An IEEE (News - Alert) 802.3 “Standard for Ethernet” study group has been initiated by IEEE with an aim to investigate the needs for network latency and instantaneous control in industries like industrial automation and automotive. Further prospects for extending the general Ethernet market and their related technology needs will also be examined by the latest IEEE 802.3 Distinguished Minimum Latency Traffic, in a Converged Traffic Environment Study Group.
Ludwig Winkel, a Fieldbus Standards Manager at Siemens (News - Alert) Industry Automation Division, will be chairing the latest IEEE 802.3 study group.
In a statement, Winkel said, “Companies are eager to efficiently converge all network services—scheduled, streaming and priority-based, and best-effort traffic—onto the same LAN (local area network). But for this to occur, particularly in certain market segments such as industrial automation and automotive, lower end-to-end latency and real-time control are required in support of scheduled traffic in time-sensitive LANs.”
The latest IEEE 802.3 study group aims to examine the possibility of concurrent assistance for undisturbed distinguished instantaneous control traffic and best-effort traffic on a solitary Ethernet network, like audio and video data on a converged network.
This possibility, which capitalizes on bandwidth utilization, maintains the network's instantaneous capabilities in assisting operations in automotive control, industrial automation and other applications.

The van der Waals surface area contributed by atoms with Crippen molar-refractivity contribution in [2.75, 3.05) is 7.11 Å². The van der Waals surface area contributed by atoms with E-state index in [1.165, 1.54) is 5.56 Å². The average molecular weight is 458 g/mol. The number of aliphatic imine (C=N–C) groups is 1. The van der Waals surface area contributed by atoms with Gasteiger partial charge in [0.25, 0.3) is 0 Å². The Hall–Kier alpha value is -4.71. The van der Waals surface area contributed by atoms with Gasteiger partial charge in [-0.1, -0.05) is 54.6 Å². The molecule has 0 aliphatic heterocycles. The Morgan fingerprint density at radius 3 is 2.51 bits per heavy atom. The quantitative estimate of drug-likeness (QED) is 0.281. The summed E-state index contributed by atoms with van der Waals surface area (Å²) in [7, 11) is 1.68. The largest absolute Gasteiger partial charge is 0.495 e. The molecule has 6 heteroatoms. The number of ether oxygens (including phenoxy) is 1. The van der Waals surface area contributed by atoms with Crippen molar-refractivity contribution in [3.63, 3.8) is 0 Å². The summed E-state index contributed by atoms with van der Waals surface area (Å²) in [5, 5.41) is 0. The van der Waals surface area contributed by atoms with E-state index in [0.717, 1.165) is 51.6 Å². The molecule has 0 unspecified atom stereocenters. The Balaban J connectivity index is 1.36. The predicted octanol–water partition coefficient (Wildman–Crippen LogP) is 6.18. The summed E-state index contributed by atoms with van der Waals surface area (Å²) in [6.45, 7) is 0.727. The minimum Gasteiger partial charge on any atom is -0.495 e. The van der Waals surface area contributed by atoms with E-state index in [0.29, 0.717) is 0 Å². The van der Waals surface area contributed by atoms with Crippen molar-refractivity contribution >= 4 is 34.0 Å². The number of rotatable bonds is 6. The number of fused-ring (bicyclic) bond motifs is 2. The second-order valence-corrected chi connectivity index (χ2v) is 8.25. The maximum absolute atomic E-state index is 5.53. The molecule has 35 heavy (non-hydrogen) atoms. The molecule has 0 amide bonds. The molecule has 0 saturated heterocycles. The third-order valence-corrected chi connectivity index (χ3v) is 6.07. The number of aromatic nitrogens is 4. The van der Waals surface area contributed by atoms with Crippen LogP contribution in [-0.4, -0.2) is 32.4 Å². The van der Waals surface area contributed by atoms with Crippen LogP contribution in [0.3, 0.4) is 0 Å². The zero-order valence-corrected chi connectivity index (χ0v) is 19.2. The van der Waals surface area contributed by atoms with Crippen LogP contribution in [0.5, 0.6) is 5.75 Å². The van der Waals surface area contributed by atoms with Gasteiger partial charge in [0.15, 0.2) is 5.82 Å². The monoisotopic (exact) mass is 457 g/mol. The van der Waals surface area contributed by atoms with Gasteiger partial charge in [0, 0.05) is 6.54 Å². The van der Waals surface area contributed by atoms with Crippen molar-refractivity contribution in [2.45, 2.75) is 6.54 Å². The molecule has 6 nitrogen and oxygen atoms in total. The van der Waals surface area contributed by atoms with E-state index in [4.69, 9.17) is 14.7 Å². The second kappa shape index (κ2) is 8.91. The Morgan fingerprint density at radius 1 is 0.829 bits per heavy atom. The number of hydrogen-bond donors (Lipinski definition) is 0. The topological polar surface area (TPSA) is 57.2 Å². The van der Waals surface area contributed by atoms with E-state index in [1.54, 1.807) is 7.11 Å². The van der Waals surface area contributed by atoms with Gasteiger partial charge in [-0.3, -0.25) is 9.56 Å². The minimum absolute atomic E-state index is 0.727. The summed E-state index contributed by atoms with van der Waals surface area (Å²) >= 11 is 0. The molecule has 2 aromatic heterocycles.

The study group will be meeting at the Caribe Royale in Orlando, Fla., from March 17-22, 2013. Interested individuals are requested to attend this IEEE 802 plenary session and put forward their ideas.
Further details regarding the meeting are available here.
David Law, a Distinguished Engineer with HP Networking and Chair of the IEEE 802.3 Ethernet Working Group, said, “An IEEE 802.3 study group is formed when there is interest in developing a request to initiate an IEEE 802.3 Ethernet standards-development project. Once there is evidence of enough interest in a particular technology area, an IEEE 802.3 study group provides a forum for global experts to come together in collaboration and develop a proposal for an IEEE 802.3 Ethernet standards-development project. I look forward to the work of the new study group exploring distinguished minimum latency traffic in a converged traffic environment and its insights into expanding the IEEE 802.3 market.”
Edited by Braden Becker